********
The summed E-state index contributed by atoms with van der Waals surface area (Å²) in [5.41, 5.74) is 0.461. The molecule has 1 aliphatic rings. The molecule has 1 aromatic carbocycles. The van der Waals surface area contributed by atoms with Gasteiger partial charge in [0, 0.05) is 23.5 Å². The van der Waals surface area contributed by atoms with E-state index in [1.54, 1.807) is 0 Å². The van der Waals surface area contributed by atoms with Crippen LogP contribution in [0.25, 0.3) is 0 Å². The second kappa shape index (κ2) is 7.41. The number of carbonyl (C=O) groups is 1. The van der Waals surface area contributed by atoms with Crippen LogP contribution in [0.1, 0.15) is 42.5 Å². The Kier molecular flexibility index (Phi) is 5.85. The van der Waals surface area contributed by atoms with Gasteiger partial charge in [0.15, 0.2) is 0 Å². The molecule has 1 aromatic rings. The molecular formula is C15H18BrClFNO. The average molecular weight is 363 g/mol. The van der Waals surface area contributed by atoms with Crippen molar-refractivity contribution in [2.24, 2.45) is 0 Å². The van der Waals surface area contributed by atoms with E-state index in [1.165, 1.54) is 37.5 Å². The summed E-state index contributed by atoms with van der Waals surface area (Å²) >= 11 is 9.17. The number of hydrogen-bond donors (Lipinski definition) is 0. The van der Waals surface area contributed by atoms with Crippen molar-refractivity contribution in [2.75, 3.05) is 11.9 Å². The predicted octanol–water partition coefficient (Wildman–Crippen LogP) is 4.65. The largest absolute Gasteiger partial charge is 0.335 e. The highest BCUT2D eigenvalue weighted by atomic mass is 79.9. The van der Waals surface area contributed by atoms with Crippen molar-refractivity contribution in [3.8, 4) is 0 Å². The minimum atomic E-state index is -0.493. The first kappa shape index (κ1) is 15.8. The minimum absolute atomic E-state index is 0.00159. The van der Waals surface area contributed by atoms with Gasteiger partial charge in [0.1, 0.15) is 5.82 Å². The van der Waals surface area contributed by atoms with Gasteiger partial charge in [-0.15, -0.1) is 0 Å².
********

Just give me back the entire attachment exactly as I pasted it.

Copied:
The summed E-state index contributed by atoms with van der Waals surface area (Å²) in [5.41, 5.74) is 0.461. The molecule has 1 aliphatic rings. The molecule has 1 aromatic carbocycles. The van der Waals surface area contributed by atoms with Gasteiger partial charge in [0, 0.05) is 23.5 Å². The van der Waals surface area contributed by atoms with E-state index in [1.54, 1.807) is 0 Å². The van der Waals surface area contributed by atoms with Crippen LogP contribution in [0.25, 0.3) is 0 Å². The second kappa shape index (κ2) is 7.41. The number of carbonyl (C=O) groups is 1. The van der Waals surface area contributed by atoms with Crippen LogP contribution in [0.1, 0.15) is 42.5 Å². The Kier molecular flexibility index (Phi) is 5.85. The van der Waals surface area contributed by atoms with Gasteiger partial charge in [0.15, 0.2) is 0 Å². The molecule has 1 aromatic rings. The molecular formula is C15H18BrClFNO. The average molecular weight is 363 g/mol. The van der Waals surface area contributed by atoms with Crippen molar-refractivity contribution in [2.24, 2.45) is 0 Å². The van der Waals surface area contributed by atoms with E-state index in [1.165, 1.54) is 37.5 Å². The summed E-state index contributed by atoms with van der Waals surface area (Å²) >= 11 is 9.17. The number of hydrogen-bond donors (Lipinski definition) is 0. The van der Waals surface area contributed by atoms with Crippen molar-refractivity contribution in [2.75, 3.05) is 11.9 Å². The predicted octanol–water partition coefficient (Wildman–Crippen LogP) is 4.65. The largest absolute Gasteiger partial charge is 0.335 e. The highest BCUT2D eigenvalue weighted by atomic mass is 79.9. The van der Waals surface area contributed by atoms with Crippen molar-refractivity contribution in [3.8, 4) is 0 Å². The minimum atomic E-state index is -0.493. The first kappa shape index (κ1) is 15.8. The minimum absolute atomic E-state index is 0.00159. The van der Waals surface area contributed by atoms with Gasteiger partial charge in [0.1, 0.15) is 5.82 Å². The van der Waals surface area contributed by atoms with Gasteiger partial charge in [-0.15, -0.1) is 0 Å².